10 Tips for Conducting a Successful Video Interview with Job Candidates

10 Tips for Conducting a Successful Video Interview with Job Candidates

Every month 300 million people use Skype. More and more, small businesses are using it and other tools like it to conduct job interviews. Here’s 10 tips for conducting a successful video interview with job candidates.

Video Interview Tips

Test the Tech

You might be conducting a Skype interview or a Facetime interview. The platform doesn’t matter as much as making sure the video interview software is working.

Nate Masterson from Maple Holistics explains.

“Video interviews are convenient and time-efficient. But if tech issues hold you up, they can quickly turn into frustrating time-suckers,” he writes.  “To prevent these be sure to test your microphone, video screen, and audio before the meeting.”

Take A Practice Run

He also suggests a practice run to sort out other glitches.

“Record a practice call and review your body language, tone of voice, and background lighting. You can even do a trial run by videoing a colleague and testing out the settings on them.”

Check Out the Options

All the video platforms you use will have accessories. Checking them out beforehand can make the interview seamless. For example, being able to share screens and files can make the interview more complete.

Dress Well

A Google Hangouts interview looking for that new salesperson can be informal. Still, even a remote interview needs to have some professional aspects.

Masterson suggests neutral colors and choices that don’t blend with the background for any video interview.

“The less shiny, bright, or sparkly patterns will make it easier for your candidate to see you,” he writes.

Ask the Right Questions

There’s a lot of competition for top talent these days. Making your small business look attractive to candidates is about more than the video interview software. You need to ask the right questions.

There’s no need to stay on a script, but these ideas can help you build a framework.

Start with An Intro

Everyone is usually a little nervous at the beginning of a remote interview. Marc Pitart Casanova is the product owner and co-founder @cvonline.me.

He suggests taking up to 3 minutes to introduce yourself and your business.

Have a Backup

He also suggests providing a link as a backup in case something goes wrong. However, if you conduct a Skype interview or a Google Hangouts interview there’s one drawback here.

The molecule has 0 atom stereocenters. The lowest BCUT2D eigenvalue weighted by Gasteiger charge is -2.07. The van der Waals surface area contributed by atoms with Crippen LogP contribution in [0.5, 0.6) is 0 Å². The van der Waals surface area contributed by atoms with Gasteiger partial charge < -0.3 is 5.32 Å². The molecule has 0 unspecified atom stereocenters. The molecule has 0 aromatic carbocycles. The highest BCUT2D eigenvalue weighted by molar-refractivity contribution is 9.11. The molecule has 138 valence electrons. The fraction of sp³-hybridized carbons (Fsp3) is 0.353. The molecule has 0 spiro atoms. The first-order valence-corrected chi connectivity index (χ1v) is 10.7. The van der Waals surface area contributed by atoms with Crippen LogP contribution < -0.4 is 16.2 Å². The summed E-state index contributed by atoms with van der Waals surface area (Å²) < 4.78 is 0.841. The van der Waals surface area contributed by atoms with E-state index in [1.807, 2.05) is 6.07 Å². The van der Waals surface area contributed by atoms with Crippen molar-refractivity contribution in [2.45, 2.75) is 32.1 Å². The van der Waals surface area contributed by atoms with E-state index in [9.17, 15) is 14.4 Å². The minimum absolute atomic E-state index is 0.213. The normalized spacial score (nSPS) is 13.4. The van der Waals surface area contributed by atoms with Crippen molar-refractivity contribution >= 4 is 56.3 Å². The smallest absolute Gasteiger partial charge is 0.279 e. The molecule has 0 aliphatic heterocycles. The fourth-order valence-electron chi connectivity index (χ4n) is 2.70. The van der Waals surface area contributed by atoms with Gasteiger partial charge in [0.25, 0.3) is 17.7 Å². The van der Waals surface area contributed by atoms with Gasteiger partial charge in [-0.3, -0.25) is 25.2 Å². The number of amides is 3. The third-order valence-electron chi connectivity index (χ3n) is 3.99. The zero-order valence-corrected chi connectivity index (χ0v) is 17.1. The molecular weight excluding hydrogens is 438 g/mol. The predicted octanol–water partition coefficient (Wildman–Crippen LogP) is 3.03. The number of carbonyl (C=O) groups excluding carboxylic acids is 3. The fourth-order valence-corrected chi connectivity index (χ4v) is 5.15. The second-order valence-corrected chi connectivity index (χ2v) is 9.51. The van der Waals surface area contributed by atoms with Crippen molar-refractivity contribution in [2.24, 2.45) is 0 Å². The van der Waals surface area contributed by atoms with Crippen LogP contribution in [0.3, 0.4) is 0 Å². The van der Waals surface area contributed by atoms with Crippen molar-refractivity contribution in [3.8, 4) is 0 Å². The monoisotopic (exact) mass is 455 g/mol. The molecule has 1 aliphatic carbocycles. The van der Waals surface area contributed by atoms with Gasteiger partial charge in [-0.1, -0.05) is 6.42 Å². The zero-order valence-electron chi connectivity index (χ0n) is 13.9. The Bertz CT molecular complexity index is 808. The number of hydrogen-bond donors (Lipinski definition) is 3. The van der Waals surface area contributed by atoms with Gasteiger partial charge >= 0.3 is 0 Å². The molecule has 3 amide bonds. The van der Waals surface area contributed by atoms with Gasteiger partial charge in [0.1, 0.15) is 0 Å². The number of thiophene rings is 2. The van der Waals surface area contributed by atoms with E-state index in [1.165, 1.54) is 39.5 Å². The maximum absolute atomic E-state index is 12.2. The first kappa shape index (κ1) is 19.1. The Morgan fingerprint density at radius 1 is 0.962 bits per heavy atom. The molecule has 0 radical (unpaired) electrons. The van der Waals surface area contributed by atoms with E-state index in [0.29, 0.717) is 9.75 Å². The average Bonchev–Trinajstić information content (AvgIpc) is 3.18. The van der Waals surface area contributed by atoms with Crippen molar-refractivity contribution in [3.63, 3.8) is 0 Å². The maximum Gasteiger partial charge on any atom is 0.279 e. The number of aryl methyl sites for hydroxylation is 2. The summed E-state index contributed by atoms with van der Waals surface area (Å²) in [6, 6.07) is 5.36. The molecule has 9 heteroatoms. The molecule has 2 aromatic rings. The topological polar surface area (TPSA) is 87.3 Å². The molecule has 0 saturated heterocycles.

“In both cases users are required to log into their accounts in order to enter a call. Software like Whereby  or Bluejeans  are good options to conduct video calls on any browser,” Pitart Casanova writes.

Watch a Candidate’s Body Language 

Jason Hsiao, president and co-founder of Animoto, says body language is important.

“I often find seeing how a person conducts themselves is just as informative as what the person is saying. Is he sitting up with confidence? Does she sheepishly avoid eye contact? Does she exude good energy? Could you see him working well with your colleagues?”

Turn Off Other Devices 

He also says you need to be “genuinely in the conversation.” That means no multitasking during a video interview.

“Turn off your phone or any apps with notifications that might distract you,” he writes.

Focus on the Right Spot  

He says you should look directly into the camera.

“It feels weird at first but you get used to it.  It’s a great way for the person on the other side to feel a bit more connected with you. Even if they aren’t doing it themselves.”

Finally, Hsiao says you should tell candidates if you take notes so they don’t think you’re checking emails during the interview.

Image: Depositphotos.com

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Rob Starr Rob Starr is a staff writer for Small Business Trends. Rob is a freelance journalist and content strategist/manager with three decades of experience in both print and online writing. He currently works in New York City as a copywriter and all across North America for a variety of editing and writing enterprises.

2 Reactions
  1. Love the tip to look at the camera. Think of how weird it would seem in a live interview if you stared at their left shoulder or chin the entire interview.

    And making sure technology works is huge. The last thing you want is to be flustered before things have even begun.

  2. You need to know what you want first and start there. From here, you can come up with really specific questions which will target what you need.